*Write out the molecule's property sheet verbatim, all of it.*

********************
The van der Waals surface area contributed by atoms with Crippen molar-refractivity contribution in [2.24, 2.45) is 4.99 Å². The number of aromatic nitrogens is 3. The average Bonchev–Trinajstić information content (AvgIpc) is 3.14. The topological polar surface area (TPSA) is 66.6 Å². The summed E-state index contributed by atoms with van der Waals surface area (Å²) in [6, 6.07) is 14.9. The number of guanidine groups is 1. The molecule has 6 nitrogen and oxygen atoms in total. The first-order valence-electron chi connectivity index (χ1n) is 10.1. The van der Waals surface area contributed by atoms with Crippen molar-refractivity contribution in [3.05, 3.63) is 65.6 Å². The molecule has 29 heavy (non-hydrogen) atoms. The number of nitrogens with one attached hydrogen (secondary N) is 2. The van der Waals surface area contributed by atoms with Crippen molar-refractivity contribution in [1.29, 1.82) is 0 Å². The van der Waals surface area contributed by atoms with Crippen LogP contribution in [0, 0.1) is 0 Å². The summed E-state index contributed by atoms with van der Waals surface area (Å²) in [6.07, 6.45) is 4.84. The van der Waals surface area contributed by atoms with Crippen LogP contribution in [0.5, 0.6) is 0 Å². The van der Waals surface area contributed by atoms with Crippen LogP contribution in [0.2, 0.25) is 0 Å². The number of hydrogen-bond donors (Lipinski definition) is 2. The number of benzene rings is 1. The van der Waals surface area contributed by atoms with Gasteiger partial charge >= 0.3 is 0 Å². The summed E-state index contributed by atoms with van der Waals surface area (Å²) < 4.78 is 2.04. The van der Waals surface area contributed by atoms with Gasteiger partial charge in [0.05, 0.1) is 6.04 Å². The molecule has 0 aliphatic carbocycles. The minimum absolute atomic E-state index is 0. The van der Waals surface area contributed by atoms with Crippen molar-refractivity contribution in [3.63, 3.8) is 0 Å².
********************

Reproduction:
The van der Waals surface area contributed by atoms with Crippen molar-refractivity contribution in [2.24, 2.45) is 4.99 Å². The number of aromatic nitrogens is 3. The average Bonchev–Trinajstić information content (AvgIpc) is 3.14. The topological polar surface area (TPSA) is 66.6 Å². The summed E-state index contributed by atoms with van der Waals surface area (Å²) in [6, 6.07) is 14.9. The number of guanidine groups is 1. The molecule has 6 nitrogen and oxygen atoms in total. The first-order valence-electron chi connectivity index (χ1n) is 10.1. The van der Waals surface area contributed by atoms with Crippen molar-refractivity contribution in [3.05, 3.63) is 65.6 Å². The molecule has 29 heavy (non-hydrogen) atoms. The number of nitrogens with one attached hydrogen (secondary N) is 2. The van der Waals surface area contributed by atoms with Crippen molar-refractivity contribution in [1.29, 1.82) is 0 Å². The van der Waals surface area contributed by atoms with Crippen LogP contribution in [0, 0.1) is 0 Å². The summed E-state index contributed by atoms with van der Waals surface area (Å²) in [6.07, 6.45) is 4.84. The van der Waals surface area contributed by atoms with Crippen LogP contribution in [0.5, 0.6) is 0 Å². The van der Waals surface area contributed by atoms with Crippen LogP contribution in [0.2, 0.25) is 0 Å². The number of hydrogen-bond donors (Lipinski definition) is 2. The number of benzene rings is 1. The van der Waals surface area contributed by atoms with Gasteiger partial charge >= 0.3 is 0 Å². The summed E-state index contributed by atoms with van der Waals surface area (Å²) < 4.78 is 2.04. The van der Waals surface area contributed by atoms with Gasteiger partial charge in [0.05, 0.1) is 6.04 Å². The molecule has 0 aliphatic carbocycles. The minimum absolute atomic E-state index is 0. The van der Waals surface area contributed by atoms with Crippen molar-refractivity contribution in [3.63, 3.8) is 0 Å².